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The pitfalls of legalized marijuana

To paraphrase Charles Dickens – it is the best of times; it is the worst of times. It is a winter of some despair. 2019 begins with Prime Minister Justin Trudeau’s embarrassing handling of the SNC-Lavalin portfolio. Could it be that Mr.
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To paraphrase Charles Dickens – it is the best of times; it is the worst of times. It is a winter of some despair.

2019 begins with Prime Minister Justin Trudeau’s embarrassing handling of the SNC-Lavalin portfolio. Could it be that Mr. Trudeau’s emerging lack of executive capability is attributable to his youth-time recreational smoking of marijuana?

Now that we are on that subject, there seems to be a general feeling that once we get our marijuana supply and distribution system in place to meet demand that we can move on to other issues. Were it was so.

The oldest known record of marijuana for medical and recreational purposes comes from Chinese Emperor Shan Nung in 2727 BC. China was the world’s first user and exporter. The Turks were the first to smoke it. The Greeks and Romans used it medicinally in 500 BC. Muslims substituted marijuana for alcohol as the Qur’an banned the latter. China remains to this day the world’s largest legal exporter of cannabis oils (annual US$790 million).

In the U.S., marijuana was first grown agriculturally as a fibre (hemp) starting in 1650. Medically, it was prescribed from 1850 to 1942 for labour pains, nausea and rheumatism. That stopped when marijuana was listed as an addicting substance and a “gateway” drug to more potent narcotics. Little has changed in thinking since.

In Canada, drug prohibition began in 1908, when the Opium Act was passed following a race riot against Chinese and Japanese communities in Vancouver.

Opium manufacturers were seeking compensation for damages to their properties. The resulting act prohibited the importation, manufacture and sale of opium for other than medicinal purposes. Cannabis (marijuana) was added to the Confidential Restricted List in Prohibition-time 1923.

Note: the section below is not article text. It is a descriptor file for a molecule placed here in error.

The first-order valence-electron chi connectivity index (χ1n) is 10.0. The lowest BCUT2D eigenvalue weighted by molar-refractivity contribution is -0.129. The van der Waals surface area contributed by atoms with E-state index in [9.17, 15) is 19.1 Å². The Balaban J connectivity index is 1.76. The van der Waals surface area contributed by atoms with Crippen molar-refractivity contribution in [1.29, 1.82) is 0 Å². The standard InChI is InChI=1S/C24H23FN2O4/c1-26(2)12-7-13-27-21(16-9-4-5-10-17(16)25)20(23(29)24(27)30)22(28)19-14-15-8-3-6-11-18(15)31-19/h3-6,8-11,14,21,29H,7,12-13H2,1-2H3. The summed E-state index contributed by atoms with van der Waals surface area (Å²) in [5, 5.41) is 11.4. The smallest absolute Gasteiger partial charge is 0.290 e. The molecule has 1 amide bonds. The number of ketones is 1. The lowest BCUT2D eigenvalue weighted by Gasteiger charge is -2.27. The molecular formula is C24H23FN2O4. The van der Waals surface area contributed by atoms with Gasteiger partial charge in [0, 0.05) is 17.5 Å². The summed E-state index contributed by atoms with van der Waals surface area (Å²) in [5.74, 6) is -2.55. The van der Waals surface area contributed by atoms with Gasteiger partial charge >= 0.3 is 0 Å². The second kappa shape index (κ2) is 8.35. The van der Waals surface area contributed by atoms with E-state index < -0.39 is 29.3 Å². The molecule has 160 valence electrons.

However, marijuana did not become popular until the 1960s with the hippie generation and spillover from the Vietnam War. Another surge occurred in the late 1990s. Presently, about five million adults use cannabis once a month. An increase of 19 per cent is projected with legalization.

Much has been done to try to minimize consumption by youth. Less attention has been focused on adults but we will pay for that.

Besides an increase in motor vehicle accidents and adult onset depression, marijuana smoking can be devastatingly harmful for those who plan to have children or women who are pregnant.

Males smoking marijuana at least once weekly have a temporary production of abnormal-shaped, low count and lazy spermatozoa. Short-term impotence and non-seminoma germ cell tumours have been reported. No information on fetuses conceived at these times has yet been reported. Women who are regular users disrupt their menstrual cycles. Their ova are less fertile and slow moving.

Exposed fetuses can have decreased birth weight and fetal alcohol-like features with damaged brain nerve development and subsequent higher rates of hyperactivity, impulsivity, variable but low academic achievement, depression in adolescence, and higher risk of subsequent substance abuse. Unfortunately, the fetal brain can be damaged before pregnancy is detected. Little has been reported on the effects of cannabis on the placenta although it does have cannabis receptors.

Now about candy-flavoured vaporizer cartridges, marijuana-infused gummy bears, lollipops and snacks – with selfies at the beach ...

Alan Murdock is a local pediatrician.